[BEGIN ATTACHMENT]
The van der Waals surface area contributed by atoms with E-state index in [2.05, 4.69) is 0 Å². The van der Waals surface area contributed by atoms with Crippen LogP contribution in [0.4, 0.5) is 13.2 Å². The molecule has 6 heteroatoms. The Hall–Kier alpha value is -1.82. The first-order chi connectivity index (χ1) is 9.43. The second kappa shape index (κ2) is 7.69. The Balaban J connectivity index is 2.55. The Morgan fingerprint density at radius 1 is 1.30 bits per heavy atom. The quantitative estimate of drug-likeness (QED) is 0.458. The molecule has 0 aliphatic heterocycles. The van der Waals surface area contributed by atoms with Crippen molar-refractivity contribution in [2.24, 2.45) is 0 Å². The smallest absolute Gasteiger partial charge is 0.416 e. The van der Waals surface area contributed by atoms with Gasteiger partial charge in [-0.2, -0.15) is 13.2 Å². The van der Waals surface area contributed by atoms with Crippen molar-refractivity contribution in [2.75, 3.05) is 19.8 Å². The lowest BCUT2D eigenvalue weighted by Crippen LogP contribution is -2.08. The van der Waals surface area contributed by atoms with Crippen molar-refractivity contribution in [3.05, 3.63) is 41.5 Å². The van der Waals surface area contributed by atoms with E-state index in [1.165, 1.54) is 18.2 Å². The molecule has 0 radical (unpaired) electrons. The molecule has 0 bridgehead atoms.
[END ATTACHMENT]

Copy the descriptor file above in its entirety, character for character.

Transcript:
The van der Waals surface area contributed by atoms with E-state index in [2.05, 4.69) is 0 Å². The van der Waals surface area contributed by atoms with Crippen LogP contribution in [0.4, 0.5) is 13.2 Å². The molecule has 6 heteroatoms. The Hall–Kier alpha value is -1.82. The first-order chi connectivity index (χ1) is 9.43. The second kappa shape index (κ2) is 7.69. The Balaban J connectivity index is 2.55. The Morgan fingerprint density at radius 1 is 1.30 bits per heavy atom. The quantitative estimate of drug-likeness (QED) is 0.458. The molecule has 0 aliphatic heterocycles. The van der Waals surface area contributed by atoms with Crippen molar-refractivity contribution in [2.24, 2.45) is 0 Å². The smallest absolute Gasteiger partial charge is 0.416 e. The van der Waals surface area contributed by atoms with Gasteiger partial charge in [-0.2, -0.15) is 13.2 Å². The van der Waals surface area contributed by atoms with Crippen molar-refractivity contribution in [2.75, 3.05) is 19.8 Å². The lowest BCUT2D eigenvalue weighted by Crippen LogP contribution is -2.08. The van der Waals surface area contributed by atoms with Crippen molar-refractivity contribution in [3.05, 3.63) is 41.5 Å². The van der Waals surface area contributed by atoms with E-state index in [1.165, 1.54) is 18.2 Å². The molecule has 0 radical (unpaired) electrons. The molecule has 0 bridgehead atoms.